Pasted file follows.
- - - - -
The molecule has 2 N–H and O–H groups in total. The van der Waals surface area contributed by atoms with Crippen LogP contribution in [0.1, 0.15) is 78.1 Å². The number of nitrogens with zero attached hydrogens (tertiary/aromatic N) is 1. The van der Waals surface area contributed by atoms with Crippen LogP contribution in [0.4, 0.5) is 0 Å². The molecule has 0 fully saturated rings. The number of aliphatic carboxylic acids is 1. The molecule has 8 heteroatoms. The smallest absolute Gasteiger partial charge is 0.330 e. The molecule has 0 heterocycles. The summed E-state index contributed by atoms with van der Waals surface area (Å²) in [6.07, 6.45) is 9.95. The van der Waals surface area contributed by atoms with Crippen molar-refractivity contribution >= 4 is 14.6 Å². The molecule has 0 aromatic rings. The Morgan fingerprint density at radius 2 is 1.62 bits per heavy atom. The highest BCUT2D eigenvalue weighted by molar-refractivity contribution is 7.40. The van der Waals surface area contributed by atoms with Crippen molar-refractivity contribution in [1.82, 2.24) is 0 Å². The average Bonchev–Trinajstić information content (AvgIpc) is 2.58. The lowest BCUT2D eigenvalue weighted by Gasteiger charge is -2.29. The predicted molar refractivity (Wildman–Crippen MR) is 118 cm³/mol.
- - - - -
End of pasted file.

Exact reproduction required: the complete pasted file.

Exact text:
The molecule has 2 N–H and O–H groups in total. The van der Waals surface area contributed by atoms with Crippen LogP contribution in [0.1, 0.15) is 78.1 Å². The number of nitrogens with zero attached hydrogens (tertiary/aromatic N) is 1. The van der Waals surface area contributed by atoms with Crippen LogP contribution in [0.4, 0.5) is 0 Å². The molecule has 0 fully saturated rings. The number of aliphatic carboxylic acids is 1. The molecule has 8 heteroatoms. The smallest absolute Gasteiger partial charge is 0.330 e. The molecule has 0 heterocycles. The summed E-state index contributed by atoms with van der Waals surface area (Å²) in [6.07, 6.45) is 9.95. The van der Waals surface area contributed by atoms with Crippen molar-refractivity contribution >= 4 is 14.6 Å². The molecule has 0 aromatic rings. The Morgan fingerprint density at radius 2 is 1.62 bits per heavy atom. The highest BCUT2D eigenvalue weighted by molar-refractivity contribution is 7.40. The van der Waals surface area contributed by atoms with Crippen molar-refractivity contribution in [1.82, 2.24) is 0 Å². The average Bonchev–Trinajstić information content (AvgIpc) is 2.58. The lowest BCUT2D eigenvalue weighted by Gasteiger charge is -2.29. The predicted molar refractivity (Wildman–Crippen MR) is 118 cm³/mol.